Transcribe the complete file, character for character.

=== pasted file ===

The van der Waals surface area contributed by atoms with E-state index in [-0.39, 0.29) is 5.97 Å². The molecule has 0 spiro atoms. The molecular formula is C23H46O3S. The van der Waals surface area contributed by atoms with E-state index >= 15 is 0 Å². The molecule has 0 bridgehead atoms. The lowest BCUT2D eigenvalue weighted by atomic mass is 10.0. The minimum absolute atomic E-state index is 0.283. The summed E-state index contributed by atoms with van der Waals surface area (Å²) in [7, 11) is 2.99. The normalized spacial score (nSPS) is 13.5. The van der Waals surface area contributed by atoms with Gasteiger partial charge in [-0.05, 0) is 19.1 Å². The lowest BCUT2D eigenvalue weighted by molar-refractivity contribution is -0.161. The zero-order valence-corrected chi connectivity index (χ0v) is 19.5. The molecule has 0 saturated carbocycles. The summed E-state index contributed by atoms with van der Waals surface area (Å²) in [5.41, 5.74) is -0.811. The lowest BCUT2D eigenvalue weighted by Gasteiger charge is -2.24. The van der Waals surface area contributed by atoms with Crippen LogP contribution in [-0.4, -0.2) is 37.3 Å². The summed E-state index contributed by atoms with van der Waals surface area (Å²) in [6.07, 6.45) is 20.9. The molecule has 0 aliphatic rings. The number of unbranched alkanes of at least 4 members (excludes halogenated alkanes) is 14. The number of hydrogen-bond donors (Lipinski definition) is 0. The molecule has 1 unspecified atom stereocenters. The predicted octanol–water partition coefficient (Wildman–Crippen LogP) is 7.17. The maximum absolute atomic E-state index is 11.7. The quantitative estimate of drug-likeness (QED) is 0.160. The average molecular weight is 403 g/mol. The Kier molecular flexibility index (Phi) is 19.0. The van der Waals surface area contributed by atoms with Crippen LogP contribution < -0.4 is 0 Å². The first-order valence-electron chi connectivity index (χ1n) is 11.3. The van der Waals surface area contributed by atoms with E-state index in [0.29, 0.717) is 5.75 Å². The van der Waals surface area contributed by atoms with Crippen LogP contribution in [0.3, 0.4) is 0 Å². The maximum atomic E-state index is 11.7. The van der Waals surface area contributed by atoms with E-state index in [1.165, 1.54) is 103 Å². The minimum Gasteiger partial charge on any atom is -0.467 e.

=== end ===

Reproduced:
The van der Waals surface area contributed by atoms with E-state index in [-0.39, 0.29) is 5.97 Å². The molecule has 0 spiro atoms. The molecular formula is C23H46O3S. The van der Waals surface area contributed by atoms with E-state index >= 15 is 0 Å². The molecule has 0 bridgehead atoms. The lowest BCUT2D eigenvalue weighted by atomic mass is 10.0. The minimum absolute atomic E-state index is 0.283. The summed E-state index contributed by atoms with van der Waals surface area (Å²) in [7, 11) is 2.99. The normalized spacial score (nSPS) is 13.5. The van der Waals surface area contributed by atoms with Gasteiger partial charge in [-0.05, 0) is 19.1 Å². The lowest BCUT2D eigenvalue weighted by molar-refractivity contribution is -0.161. The zero-order valence-corrected chi connectivity index (χ0v) is 19.5. The molecule has 0 saturated carbocycles. The summed E-state index contributed by atoms with van der Waals surface area (Å²) in [5.41, 5.74) is -0.811. The lowest BCUT2D eigenvalue weighted by Gasteiger charge is -2.24. The van der Waals surface area contributed by atoms with Crippen LogP contribution in [-0.4, -0.2) is 37.3 Å². The summed E-state index contributed by atoms with van der Waals surface area (Å²) in [6.07, 6.45) is 20.9. The molecule has 0 aliphatic rings. The number of unbranched alkanes of at least 4 members (excludes halogenated alkanes) is 14. The number of hydrogen-bond donors (Lipinski definition) is 0. The molecule has 1 unspecified atom stereocenters. The predicted octanol–water partition coefficient (Wildman–Crippen LogP) is 7.17. The maximum absolute atomic E-state index is 11.7. The quantitative estimate of drug-likeness (QED) is 0.160. The average molecular weight is 403 g/mol. The Kier molecular flexibility index (Phi) is 19.0. The van der Waals surface area contributed by atoms with Crippen LogP contribution < -0.4 is 0 Å². The first-order valence-electron chi connectivity index (χ1n) is 11.3. The van der Waals surface area contributed by atoms with E-state index in [0.29, 0.717) is 5.75 Å². The van der Waals surface area contributed by atoms with Crippen LogP contribution in [0.3, 0.4) is 0 Å². The maximum atomic E-state index is 11.7. The van der Waals surface area contributed by atoms with E-state index in [1.165, 1.54) is 103 Å². The minimum Gasteiger partial charge on any atom is -0.467 e.